(4)Lessons learned from best practice examples of community-oriented implementation strategies (e.g. within the Football Fans in Training Program (Hunt et al. Lancet, 2014) should be further developed
As a result, defined implementation steps for gender-sensitive public health were developed by the group and structured in accordance with the 72 implementation steps from the taxonomy of the US ERIC (expert recommendations for implementing change) project (Powell BJ, Implementation Science; 2015). We expect that our full catalogue will be of utmost relevance to all different actors in the public health field be they researchers, educators or policymakers.
The following articles and congress presentations are in progress:
• Publication: Sex and gender aspects of risk factors for non-communicable diseases across Europe, V. Elisabeth Zemp-Stutz, Ineke Klinge et al, in preparation
• Publication: Doing gender medicine: Reflections on sex and gender in medicine and public health, Lucie Dalibert, in preparation
• Publication: Implementation steps towards gender-sensitive policy and practice, Sabine Oertelt-Prigione, in preparation
• Publication: Integrating Sex and Gender into Medical Education in Europe, the European Institute of Women’s Health, in preparation
• Planning sessions at congress of the International Society for Gender Medicine in Berlin, Sept 2015 (www.igmcongress.com/)
• Submitted abstracts to Gender Summit 2015, EUPHA 2016 and EASST 2016

Impact on Academia
During the project lifetime, the Medical University of Innsbruck awarded an honorary doctorate to Vera Regitz-Zagrosek, recognising her achievements in gender medicine.
Charité - Universitätsmedizin Berlin recognised the relevance of gender medicine by awarding a guest professorship on this topic to project partner Ineke Klinge at the Institute for Gender in medicine.
When EUGenMed started it was clear that some European universities were willing to build curricula in gender medicine; Charité Berlin, Medical University of Innsbruck, Maastricht University, University of Vienna and Karolinska Institute had courses. Our project contributed to build structured curricula, with well-defined learning goals, contents, facts and courses. Teaching materials have been contributed by EUGenMed members and dissemination of materials was done via EUGenMed channels. The legitimation by a European group will help to introduce the qualification of “gender medicine” into medical board certificates and into continuing medical education thereby promoting similar structures in other countries.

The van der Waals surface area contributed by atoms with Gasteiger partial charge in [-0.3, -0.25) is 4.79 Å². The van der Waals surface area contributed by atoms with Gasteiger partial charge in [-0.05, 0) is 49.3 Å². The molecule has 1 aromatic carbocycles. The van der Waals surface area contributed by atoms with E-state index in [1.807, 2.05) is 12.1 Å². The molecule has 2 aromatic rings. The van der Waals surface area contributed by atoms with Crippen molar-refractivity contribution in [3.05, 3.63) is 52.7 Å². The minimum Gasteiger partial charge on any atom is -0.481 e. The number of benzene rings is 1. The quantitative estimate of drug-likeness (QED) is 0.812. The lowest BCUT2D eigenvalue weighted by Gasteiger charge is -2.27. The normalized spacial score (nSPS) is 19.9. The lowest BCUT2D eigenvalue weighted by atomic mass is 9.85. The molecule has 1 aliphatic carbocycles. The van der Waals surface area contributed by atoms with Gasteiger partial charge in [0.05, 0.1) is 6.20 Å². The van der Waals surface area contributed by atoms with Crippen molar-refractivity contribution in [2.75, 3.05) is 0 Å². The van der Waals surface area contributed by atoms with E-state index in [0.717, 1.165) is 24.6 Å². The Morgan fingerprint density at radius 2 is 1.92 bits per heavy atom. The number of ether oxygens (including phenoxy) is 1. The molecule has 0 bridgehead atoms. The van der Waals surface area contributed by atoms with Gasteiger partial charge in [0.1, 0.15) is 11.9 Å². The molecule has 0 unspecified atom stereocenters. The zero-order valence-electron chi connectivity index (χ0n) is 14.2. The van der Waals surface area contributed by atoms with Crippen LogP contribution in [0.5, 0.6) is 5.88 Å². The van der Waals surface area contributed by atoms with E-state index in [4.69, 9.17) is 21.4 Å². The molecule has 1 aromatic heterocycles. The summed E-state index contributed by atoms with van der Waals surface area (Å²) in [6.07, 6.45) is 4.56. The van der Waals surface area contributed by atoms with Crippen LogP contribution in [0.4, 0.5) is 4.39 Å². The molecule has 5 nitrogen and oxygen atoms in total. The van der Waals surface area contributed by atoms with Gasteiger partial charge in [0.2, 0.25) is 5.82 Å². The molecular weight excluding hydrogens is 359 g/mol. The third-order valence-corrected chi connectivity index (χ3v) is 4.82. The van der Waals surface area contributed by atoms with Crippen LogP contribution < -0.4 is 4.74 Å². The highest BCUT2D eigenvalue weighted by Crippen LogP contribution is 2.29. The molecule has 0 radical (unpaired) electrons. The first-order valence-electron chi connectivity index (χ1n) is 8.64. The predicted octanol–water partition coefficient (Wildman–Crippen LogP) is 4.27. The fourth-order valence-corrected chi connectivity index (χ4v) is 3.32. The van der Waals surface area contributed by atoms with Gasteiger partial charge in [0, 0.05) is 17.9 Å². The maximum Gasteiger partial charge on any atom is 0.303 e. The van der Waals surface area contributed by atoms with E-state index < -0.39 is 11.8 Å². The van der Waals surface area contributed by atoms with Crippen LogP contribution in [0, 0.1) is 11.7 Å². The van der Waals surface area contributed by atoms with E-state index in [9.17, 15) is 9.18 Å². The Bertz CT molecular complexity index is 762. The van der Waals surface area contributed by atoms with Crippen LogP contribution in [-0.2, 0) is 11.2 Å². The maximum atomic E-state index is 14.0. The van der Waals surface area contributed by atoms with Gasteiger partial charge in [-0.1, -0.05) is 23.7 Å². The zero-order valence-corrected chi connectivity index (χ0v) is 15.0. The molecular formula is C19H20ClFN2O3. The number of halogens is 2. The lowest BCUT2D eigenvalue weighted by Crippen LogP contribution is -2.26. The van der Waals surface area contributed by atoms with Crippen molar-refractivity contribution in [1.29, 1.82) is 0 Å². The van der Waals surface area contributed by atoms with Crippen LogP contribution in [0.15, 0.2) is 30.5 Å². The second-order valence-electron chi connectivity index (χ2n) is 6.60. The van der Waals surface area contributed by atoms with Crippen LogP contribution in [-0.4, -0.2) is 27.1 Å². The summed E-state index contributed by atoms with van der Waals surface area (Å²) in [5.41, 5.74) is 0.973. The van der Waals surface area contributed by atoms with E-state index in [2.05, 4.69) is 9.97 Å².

For example, Charite has fully integrated sex and gender into the medical curriculum and has published these achievements” (Annex 6a: Ref. 8).
During the lifetime of EUGenMed, the board of doctors in Austria, Österreichische Ärztekammer (ÖÄK, www.aerztekammer.at) developed a diploma in gender medicine, closely related to the German “Gendermediziner DGesGMR”. Our associated expert Margarethe Hochleitner in Innsbruck was significantly involved in advocating for this degree.
Universities of Vienna, Padua, Innsbruck, Rome, Stockholm, Maastricht and Nijmegen have been in contact with our project partners and have also made great progress in establishing courses in gender medicine and to install related professorships. EUGenMed coordinator Vera Regitz-Zagrosek has been invited to present their developments based on the EUGenMed project in the US: at the gender education summit teaching conference at Mayo at October 16th 2015.